8. Curtail excessive whining. (See below)
  9. If you are at a special event and your kids has used their tickets, make an exception. Explain why you are making the exception.
  10. If you know a special event is coming up...remind your kids in the morning that they might want to save their ticket until later.

3) When the Sweets Strategy Fails to Stop the Whining...

Excessive whining is a behavioral problem that you can correct.

  • Lightweight Response: I can't give you the sweet now, even if I wanted to, because I don't want you to learn that whining is how you get your way.
  • Middleweight Response: I'm sorry you are upset. Let's talk about your feelings, but the whining has to stop.
  • Heavyweight Response: You've already asked me for the treat and I've already answered you. If you continue to whine  you will have a time out (or whatever you normally do for discipline).

The more structure you put in place, so your children know exactly what the behavioral expectations are, the less stress there will be around food.

And you need less stress to introduce new foods. Questions? Just ask.

See you tomorrow.

~Changing the conversation from nutrition to habits.~

Read the next installment in the series here.


The Curse of the Broken Pretzel

Broken pretzels are cursed.

How else can we explain why some kids absolutely refuse to eat them?

Source: Mommy

Last week, Mommy published a hilarious sequence of photos depicting picky eaters and their food hangups.  

Check it out here.

One of my readers asked if I could suggest what parents can do to combat these problem (other than give in). Here you go, a plan to exorcise the curse!

1) Recognize that what looks like a food issue is really a behavior issue.

Behavior issues are impacted by the interactions you have with your child. That's good news. The way to change your child's behavior is to change how you react.

2) You can't care whether or not your child eats the broken pretzel or granola bar.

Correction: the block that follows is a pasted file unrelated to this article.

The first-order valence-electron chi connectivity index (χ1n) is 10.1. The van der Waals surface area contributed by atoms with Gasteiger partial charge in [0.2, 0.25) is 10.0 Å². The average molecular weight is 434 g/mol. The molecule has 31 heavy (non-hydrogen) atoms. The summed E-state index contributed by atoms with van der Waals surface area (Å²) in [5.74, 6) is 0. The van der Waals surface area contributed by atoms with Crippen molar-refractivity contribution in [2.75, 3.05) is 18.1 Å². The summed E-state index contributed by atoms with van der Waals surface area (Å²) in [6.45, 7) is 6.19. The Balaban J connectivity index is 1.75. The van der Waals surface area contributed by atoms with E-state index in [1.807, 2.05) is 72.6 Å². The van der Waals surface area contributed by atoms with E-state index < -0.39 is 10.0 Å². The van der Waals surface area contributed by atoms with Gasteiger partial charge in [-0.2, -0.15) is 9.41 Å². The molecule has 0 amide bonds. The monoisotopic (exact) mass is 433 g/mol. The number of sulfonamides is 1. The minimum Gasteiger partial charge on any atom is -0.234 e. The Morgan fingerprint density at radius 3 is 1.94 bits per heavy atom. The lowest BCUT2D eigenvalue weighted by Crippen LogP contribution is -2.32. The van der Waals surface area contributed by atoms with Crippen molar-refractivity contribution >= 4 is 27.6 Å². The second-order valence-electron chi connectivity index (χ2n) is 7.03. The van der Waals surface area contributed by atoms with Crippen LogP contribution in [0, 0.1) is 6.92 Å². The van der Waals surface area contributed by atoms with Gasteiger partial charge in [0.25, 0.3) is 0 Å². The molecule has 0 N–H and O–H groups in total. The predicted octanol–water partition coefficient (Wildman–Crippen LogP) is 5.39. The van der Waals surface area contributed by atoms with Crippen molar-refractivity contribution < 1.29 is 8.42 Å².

Things to say: 

  • "A broken pretzel tastes exactly like an unbroken one."
  • "You don't have to eat it if you don't want it."
  • "I'll try to give you unbroken pretzels when I can, because I know you prefer them, but when I grab a handful of pretzels to give you, there are usually going to be some broken ones."
  • "I'm happy to hear how you feel about the pretzels, but not when you're having a fit (tantrum)."
  • "We can talk about how you feel about the pretzels for 1 (or 5) minutes, but I will not talk to you about this any longer (because that's a fit...especially if there's whining).

The only reason for parents to give in to their children's demands to eat only unbroken pretzels, or toast that has not been perfectly toasted, or sandwiches that are not cut exactly the right way is to avoid a fight.

But establishing firm boundaries is the other way to avoid the fight. 

The key, then, is to make sure you distinguish between food problems and behavioral problems. Behavioral problems (tantruming in response to being given a broken pretzel, for instance) has to be solved with a behavioral solution. Do whatever you do (like use a time out?) to correct your child's behavior.

If you need your child to eat the pretzels, your child holds all the power.

But you might want to ask yourself why you care whether or not your child eats the pretzels. And if your child's food refusal comes at meals, then remember that your child has to have the freedom NOT to eat before she'll be able to willingly choose to eat.

End a meal rather than give in to this kind of irrational demand. (Then, remind yourself that the next snack or meal is not that far away. Read The Upside of Hunger.)

Here's how giving in to broken pretzels curses YOU:

Curse 1: When children express their need for control by restricting (or even eliminating) the food they'll eat, there's only one direction this can go: downhill.

The terrific feeling of control your child gets from successfully controlling the shape and size of the pretzel or the granola bars he'll eat lasts about 10 seconds. Then, the next time he wants to feel control, the only thing he can do is restrict something else.

This is how children who eat a large variety of foods end up eating a smaller and smaller range of items.

Curse 2: Giving in to your children's quirky demands disempowers them.

Kids learn that they really can't cope with food in different forms. That they need to eat only unbroken pretzels.

Source: Mommy

Teaching children that they can cope with broken pretzels does the opposite: it empowers them. And if your child is refusing to eat a banana that has a bit of string or a sandwich that has crusts, teach your child to solve the problem herself. That's real power.

For more on this read The Power of the Imperfect Pretzel

Curse 3: Giving in to your children's quirky demands disempowers you...

...and turns the entire parenting relationship on its head.

~Changing the conversation from nutrition to habits.~